Friday, 8 September 2017

Cystic Fibrosis Trust


'The question is not how to get cured, but how to live'

Joseph Conrad 
 

In a week when social media is full of back to school photos, it seemed appropriate to write about the Cystic Fibrosis Trust.  As with other chronic but often invisible illnesses, parents have the usual concerns and fears about waving their child goodbye at the school gates but these worries are magnified and multiplied.  I recently had cause to learn more about Cystic Fibrosis and quickly realised how little I knew.

What is CF?

'Cystic fibrosis (CF) is a genetic condition affecting more than 10,800 people in the UK. You are born with CF and cannot catch it later in life, but one in 25 of us carries the faulty gene that causes it, usually without knowing.  

The gene affected by CF controls the movement of salt and water in and out of cells. People with cystic fibrosis experience a build-up of thick sticky mucus in the lungs, digestive system and other organs, causing a wide range of challenging symptoms affecting the entire body.
Cystic Fibrosis Trust website 


You can watch a video which explains CF in detail here.  The presenter of the video has CF and is waiting for a double lung transplant.  

People with CF cannot meet other people with CF

 

I was extolling the virtues of social media in my last post and it also plays a vital support role for those with CF and their families.  During times of crisis in my life I have always searched for other people in the same situation.  People with CF cannot mix with other people with the same condition because they can carry bugs in their lungs which, though not harmful those without the condition, can be very harmful to others with CF.  Therefore, sharing knowledge and building up a support network inevitably happens more often across social media than through direct contact with others in similar situations.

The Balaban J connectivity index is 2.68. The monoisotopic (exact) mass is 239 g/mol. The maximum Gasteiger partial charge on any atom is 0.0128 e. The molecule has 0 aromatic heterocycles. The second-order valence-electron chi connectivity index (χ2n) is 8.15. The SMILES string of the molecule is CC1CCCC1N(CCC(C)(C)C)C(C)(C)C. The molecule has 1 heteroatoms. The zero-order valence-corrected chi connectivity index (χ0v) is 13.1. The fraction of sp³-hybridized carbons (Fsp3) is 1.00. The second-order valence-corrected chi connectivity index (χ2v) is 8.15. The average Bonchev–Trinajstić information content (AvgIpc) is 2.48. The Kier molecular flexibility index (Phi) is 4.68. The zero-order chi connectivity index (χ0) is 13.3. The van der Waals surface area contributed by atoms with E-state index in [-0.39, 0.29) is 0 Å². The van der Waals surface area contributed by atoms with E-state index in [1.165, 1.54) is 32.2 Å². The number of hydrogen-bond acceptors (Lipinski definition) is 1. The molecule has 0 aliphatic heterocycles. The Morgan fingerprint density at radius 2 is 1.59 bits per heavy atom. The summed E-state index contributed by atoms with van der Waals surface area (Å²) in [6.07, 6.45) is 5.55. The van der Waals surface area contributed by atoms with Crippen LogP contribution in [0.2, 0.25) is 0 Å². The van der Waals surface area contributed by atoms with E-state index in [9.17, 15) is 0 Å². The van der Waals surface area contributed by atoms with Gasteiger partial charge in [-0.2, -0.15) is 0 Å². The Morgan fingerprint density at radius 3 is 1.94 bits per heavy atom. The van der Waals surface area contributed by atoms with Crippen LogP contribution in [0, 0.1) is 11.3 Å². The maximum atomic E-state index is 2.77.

Therefore when it comes to education, it is inadvisable to send a child with CF to a school if another person with CF attends that school.  This means a sharp learning curve for staff and other parents as they try to treat children with CF in the same way as their peers whilst limiting risk as far as possible.


The Daily Routine

  • People with CF may need to take over 40 tablets per day to help with their digestive system and to thin the mucus in their systems.  Some children will have a semi-permanent line fitted into their chest to allow for easy access for antibiotics. This will limit their ability to take part in swimming and contact sports.
  • Children at school are likely to face physiotherapy sessions both before and after school every single day and some will need additional physiotherapy during the school day.  Physiotherapy helps the child to clear their lungs of mucus and helps to prevent infection.
  • Coughs and colds are more of a risk to children with CF because their lungs are more vulnerable and can be damaged by repeat infections.  
  • It is inevitable that children with CF will have periods of absence from school due to regular clinic visits and it is also likely that there will be some periods of illness. 
  • People with CF often need an additional 1000 calories each day due to low digestive efficiency.  This can be difficult to achieve, particularly for children.
Of course, everyone with cystic fibrosis is unique and will have their own relationship with CF and their own range of symptoms. 

Sign up to be an organ donor!


I am writing this post during Organ Donation Week 2017.  Great steps forward in specialist care and treatment have meant that people with cystic fibrosis are living longer and healthier lives than ever before.  Despite these advances, many people with the condition will reach a point where they require a double-lung transplant to prolong their life. There is a shortage of suitable donor organs.  Approximately a third of all those on the waiting list for a lung transplant will die before they receive a donor lung.

The Cystic Fibrosis Trust 


When the Trust began in 1964, around 80% of people with CF would not reach their 5th birthday and 90% would not celebrate turning 10 years old.  Now half of those born in the UK with the condition will live to celebrate their 40th birthday and a baby born today can expect to live even longer.  

The Trust invests millions every year in research and provides information and support to those people facing CF.  The Trust campaigns to ensure the voice of the CF community is heard and the Trust is working towards a time when everyone with CF can lead 'a life unlimited by the condition'. 
 
If you would like to make a donation to the Cystic Fibrosis Trust as part of the fortycubed challenge, you can do so via this link.

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